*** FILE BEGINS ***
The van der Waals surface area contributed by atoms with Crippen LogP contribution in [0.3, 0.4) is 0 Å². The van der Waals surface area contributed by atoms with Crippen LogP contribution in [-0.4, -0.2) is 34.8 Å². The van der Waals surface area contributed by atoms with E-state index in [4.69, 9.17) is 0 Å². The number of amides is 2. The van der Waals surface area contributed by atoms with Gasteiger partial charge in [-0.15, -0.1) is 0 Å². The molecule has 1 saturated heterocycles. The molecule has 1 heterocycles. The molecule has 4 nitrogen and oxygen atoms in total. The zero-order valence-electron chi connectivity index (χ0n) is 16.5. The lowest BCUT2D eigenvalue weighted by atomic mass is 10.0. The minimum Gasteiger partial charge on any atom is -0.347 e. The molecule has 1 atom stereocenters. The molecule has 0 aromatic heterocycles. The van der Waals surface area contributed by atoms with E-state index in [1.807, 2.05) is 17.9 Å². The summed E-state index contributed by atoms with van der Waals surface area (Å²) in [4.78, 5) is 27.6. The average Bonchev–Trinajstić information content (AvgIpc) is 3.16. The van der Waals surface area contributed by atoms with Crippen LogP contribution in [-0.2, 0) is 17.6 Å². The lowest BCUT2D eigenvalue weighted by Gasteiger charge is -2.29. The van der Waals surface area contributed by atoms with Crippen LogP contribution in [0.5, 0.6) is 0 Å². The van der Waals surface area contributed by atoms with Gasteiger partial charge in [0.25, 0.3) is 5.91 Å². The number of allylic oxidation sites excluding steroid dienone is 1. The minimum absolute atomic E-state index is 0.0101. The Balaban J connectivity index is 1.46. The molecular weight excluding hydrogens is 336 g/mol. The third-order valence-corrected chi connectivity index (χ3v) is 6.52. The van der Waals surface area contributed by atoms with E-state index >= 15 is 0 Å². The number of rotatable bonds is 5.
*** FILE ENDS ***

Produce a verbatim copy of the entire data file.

The van der Waals surface area contributed by atoms with Crippen LogP contribution in [0.3, 0.4) is 0 Å². The van der Waals surface area contributed by atoms with Crippen LogP contribution in [-0.4, -0.2) is 34.8 Å². The van der Waals surface area contributed by atoms with E-state index in [4.69, 9.17) is 0 Å². The number of amides is 2. The van der Waals surface area contributed by atoms with Gasteiger partial charge in [-0.15, -0.1) is 0 Å². The molecule has 1 saturated heterocycles. The molecule has 1 heterocycles. The molecule has 4 nitrogen and oxygen atoms in total. The zero-order valence-electron chi connectivity index (χ0n) is 16.5. The lowest BCUT2D eigenvalue weighted by atomic mass is 10.0. The minimum Gasteiger partial charge on any atom is -0.347 e. The molecule has 1 atom stereocenters. The molecule has 0 aromatic heterocycles. The van der Waals surface area contributed by atoms with E-state index in [1.807, 2.05) is 17.9 Å². The summed E-state index contributed by atoms with van der Waals surface area (Å²) in [4.78, 5) is 27.6. The average Bonchev–Trinajstić information content (AvgIpc) is 3.16. The van der Waals surface area contributed by atoms with Crippen LogP contribution in [-0.2, 0) is 17.6 Å². The lowest BCUT2D eigenvalue weighted by Gasteiger charge is -2.29. The van der Waals surface area contributed by atoms with Crippen LogP contribution in [0.5, 0.6) is 0 Å². The van der Waals surface area contributed by atoms with Gasteiger partial charge in [0.25, 0.3) is 5.91 Å². The number of allylic oxidation sites excluding steroid dienone is 1. The minimum absolute atomic E-state index is 0.0101. The Balaban J connectivity index is 1.46. The molecular weight excluding hydrogens is 336 g/mol. The third-order valence-corrected chi connectivity index (χ3v) is 6.52. The van der Waals surface area contributed by atoms with E-state index >= 15 is 0 Å². The number of rotatable bonds is 5.